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Nigerian Journal of Paediatrics

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Mothers’ recognition of newborn danger signs and health seeking behaviour

BA Alex-Hart, DA Dotimi, PI Opara

Abstract


Background: Early recognition of neonatal illnesses followed by  care-seeking and intervention are key factors in improving neonatal health and survival.

Objectives: To assess mothers’ ability to recognize newborn danger
signs and actions taken by mothers in the event of neonatal illness.

Methods: The study was carried out in three health centres in Yenagoa Metropolis from April to May 2011. A 15 itemed Questionnaire based on the WHO/UNICEF IMCI programme handbook was administered to 146 mothers with infants younger than three months. The mothers were asked to identify danger signs of neonatal illness from a list of symptoms, to indicate which of the listed symptoms their babies experienced, to state what actions were taken in response to the symptoms and reasons for not
utilizing orthodox healthcare.

Results: None of the listed symptoms was recognized by up to half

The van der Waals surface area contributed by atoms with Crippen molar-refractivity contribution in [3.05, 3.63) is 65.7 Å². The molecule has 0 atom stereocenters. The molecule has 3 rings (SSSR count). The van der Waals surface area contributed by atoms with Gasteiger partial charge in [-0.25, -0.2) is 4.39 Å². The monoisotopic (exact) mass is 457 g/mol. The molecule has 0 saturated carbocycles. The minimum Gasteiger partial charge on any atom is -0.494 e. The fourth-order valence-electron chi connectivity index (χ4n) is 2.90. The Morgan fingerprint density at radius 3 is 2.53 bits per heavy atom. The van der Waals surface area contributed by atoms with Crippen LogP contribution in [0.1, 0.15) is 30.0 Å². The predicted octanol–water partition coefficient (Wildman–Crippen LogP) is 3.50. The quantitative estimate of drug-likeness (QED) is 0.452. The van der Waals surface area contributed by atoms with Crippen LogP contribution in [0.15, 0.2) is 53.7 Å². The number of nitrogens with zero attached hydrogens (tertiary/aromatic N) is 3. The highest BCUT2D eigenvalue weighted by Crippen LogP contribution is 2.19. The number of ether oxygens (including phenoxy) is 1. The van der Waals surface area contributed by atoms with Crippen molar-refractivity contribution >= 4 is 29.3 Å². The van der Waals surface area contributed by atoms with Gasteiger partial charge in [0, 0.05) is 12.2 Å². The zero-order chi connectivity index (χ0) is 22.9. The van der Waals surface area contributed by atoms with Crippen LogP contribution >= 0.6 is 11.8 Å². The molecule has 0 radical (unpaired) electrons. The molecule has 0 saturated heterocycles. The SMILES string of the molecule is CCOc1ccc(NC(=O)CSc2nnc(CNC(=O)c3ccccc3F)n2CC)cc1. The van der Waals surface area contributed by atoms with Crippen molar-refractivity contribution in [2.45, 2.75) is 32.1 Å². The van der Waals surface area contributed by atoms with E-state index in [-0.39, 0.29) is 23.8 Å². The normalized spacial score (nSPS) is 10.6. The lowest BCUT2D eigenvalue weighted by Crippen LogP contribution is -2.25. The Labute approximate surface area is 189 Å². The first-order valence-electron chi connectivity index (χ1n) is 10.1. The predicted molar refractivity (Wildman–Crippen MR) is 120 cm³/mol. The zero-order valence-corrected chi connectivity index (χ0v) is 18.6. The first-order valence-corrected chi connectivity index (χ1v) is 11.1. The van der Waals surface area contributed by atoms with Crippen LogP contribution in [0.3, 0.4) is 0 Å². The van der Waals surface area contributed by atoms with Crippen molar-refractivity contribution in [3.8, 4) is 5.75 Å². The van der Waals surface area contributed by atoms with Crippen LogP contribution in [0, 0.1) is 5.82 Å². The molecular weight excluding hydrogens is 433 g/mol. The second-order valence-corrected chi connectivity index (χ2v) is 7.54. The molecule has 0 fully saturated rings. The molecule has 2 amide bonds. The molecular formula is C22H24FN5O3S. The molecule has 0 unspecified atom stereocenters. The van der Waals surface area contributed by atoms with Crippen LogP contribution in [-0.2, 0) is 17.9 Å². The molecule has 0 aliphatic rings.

the mothers as danger signs of neonatal illness, the best being fast breathing by 66 (45.2%) mothers. Eighty two (56.2%) mothers reported
that their children experienced some of the neonatal danger signs: the commonest were difficult breathing and convulsions in 8 (9.8%) cases each. Unconsciousness and excessive crying were thought to be caused by evil spirits and consultations sought with faith healers. The major constraint to utilization of health facilities was cost {45(29.8%)}.

Conclusion: Mothers’ recognition of danger signs in the newborn was poor. Self-medication and the use of home remedies delayed timely  consultation. The commonest reason for non-utilization of health facilities was lack of money.


Keywords: Mothers, Newborns, Danger signs, Recognition, Health seeking.




http://dx.doi.org/10.4314/njp.v41i3.9
AJOL African Journals Online